Powering Electrical Devices with… Power Cables?

by | Mar 25, 2018

Sometimes the answer to a problem is exactly where you would expect it to be.

The search for sustainable sources of energy is a wide and varied one. While sources like solar, wind, and geothermal are a priority, there is fascinating research being done at a much more domestic scale.

What if the electricity flowing through a power cord could be used to run more than just the device it is connected to?

Any device that has electric current passing through it generates a magnetic field. Today this valuable energy source is completely wasted. In the past, the magnetic field surrounding electrical cabling has been ignored as a potential power source, because it is too weak to generate useful electric current using only Faraday induction. But recently it has been shown that ‘Magneto-Mechano-Electric’ (MME) energy harvesting might be a more promising strategy.

Schematic of the MME device

A MME energy harvester is made up principally of two materials: One ‘magnetostrictive’ layer stretches laterally when in the presence of a magnetic field, and a second layer is made of a ‘piezoelectric’ material—a material that produces electric current under strain. When the magnetostrictive layer stretches, the piezoelectric material flexes, generating a useable electric current.

The focus of work recently published by Min Gyu Kang, Shashank Priya, and co-workers aims to better understand the principles of Magneto-Mechanical Vibration, and to use this insight to generate more power in the presence of weaker fields than old state-of-the-art MME devices.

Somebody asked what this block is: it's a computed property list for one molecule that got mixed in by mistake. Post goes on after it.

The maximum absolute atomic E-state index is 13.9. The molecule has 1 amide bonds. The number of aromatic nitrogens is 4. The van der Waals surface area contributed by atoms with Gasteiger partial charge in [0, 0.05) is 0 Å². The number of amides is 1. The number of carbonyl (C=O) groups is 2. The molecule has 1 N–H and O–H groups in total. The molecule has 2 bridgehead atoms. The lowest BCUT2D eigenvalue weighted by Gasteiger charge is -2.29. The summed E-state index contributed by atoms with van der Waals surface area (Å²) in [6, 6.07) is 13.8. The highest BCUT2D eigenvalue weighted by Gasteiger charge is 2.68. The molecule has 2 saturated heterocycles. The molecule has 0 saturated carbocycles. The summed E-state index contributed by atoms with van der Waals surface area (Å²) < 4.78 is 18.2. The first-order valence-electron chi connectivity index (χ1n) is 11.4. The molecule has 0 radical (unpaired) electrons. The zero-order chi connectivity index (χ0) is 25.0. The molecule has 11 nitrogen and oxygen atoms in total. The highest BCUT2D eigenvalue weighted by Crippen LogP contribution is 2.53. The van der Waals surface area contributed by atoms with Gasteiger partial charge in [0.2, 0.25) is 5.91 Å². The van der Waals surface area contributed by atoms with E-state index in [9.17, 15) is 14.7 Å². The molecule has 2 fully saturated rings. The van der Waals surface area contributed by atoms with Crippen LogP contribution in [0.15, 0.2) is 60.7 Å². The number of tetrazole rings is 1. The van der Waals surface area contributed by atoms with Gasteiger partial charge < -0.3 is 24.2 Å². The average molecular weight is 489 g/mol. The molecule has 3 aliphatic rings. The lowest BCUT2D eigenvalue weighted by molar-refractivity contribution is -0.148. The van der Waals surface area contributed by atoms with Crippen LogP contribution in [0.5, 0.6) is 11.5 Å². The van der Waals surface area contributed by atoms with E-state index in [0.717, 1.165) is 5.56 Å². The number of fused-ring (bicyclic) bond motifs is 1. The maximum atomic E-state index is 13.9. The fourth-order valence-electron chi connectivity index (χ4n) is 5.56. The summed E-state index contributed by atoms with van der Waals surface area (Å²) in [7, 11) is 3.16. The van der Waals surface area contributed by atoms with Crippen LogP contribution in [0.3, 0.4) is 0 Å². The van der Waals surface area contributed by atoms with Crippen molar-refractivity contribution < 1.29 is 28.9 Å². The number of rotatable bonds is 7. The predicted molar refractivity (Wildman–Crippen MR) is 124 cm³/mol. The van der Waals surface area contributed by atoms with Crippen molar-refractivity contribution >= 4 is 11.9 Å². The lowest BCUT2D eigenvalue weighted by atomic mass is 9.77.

After a judicious choice of materials, the researchers constructed harvesters with various numbers of magnetostrictive layers. 20 layers was found to be the optimum number. Devices with fewer layers lacked the rigidity required for optimal performance, and devices with more layers had too much adhesive epoxy, resulting in increased mechanical damping.

Green LEDs powered by a kettle’s power cord

The authors went on to investigate the contribution of various components on the performance of the harvesting device, offering a theoretical platform on which future MME energy harvesters can be based.

The team’s optimized device was tested in the presence of power cords for a kettle and an iron. Compared to earlier MME harvesters, their device could generate double the power, using half the magnetic field strength. Using only the stray magnetic field from these power cords, the device could turn on an array of 80 LEDs or power a wireless sensor and data communication system.

The results suggests that electrical cabling may indeed be a viable source of future sustainable energy.

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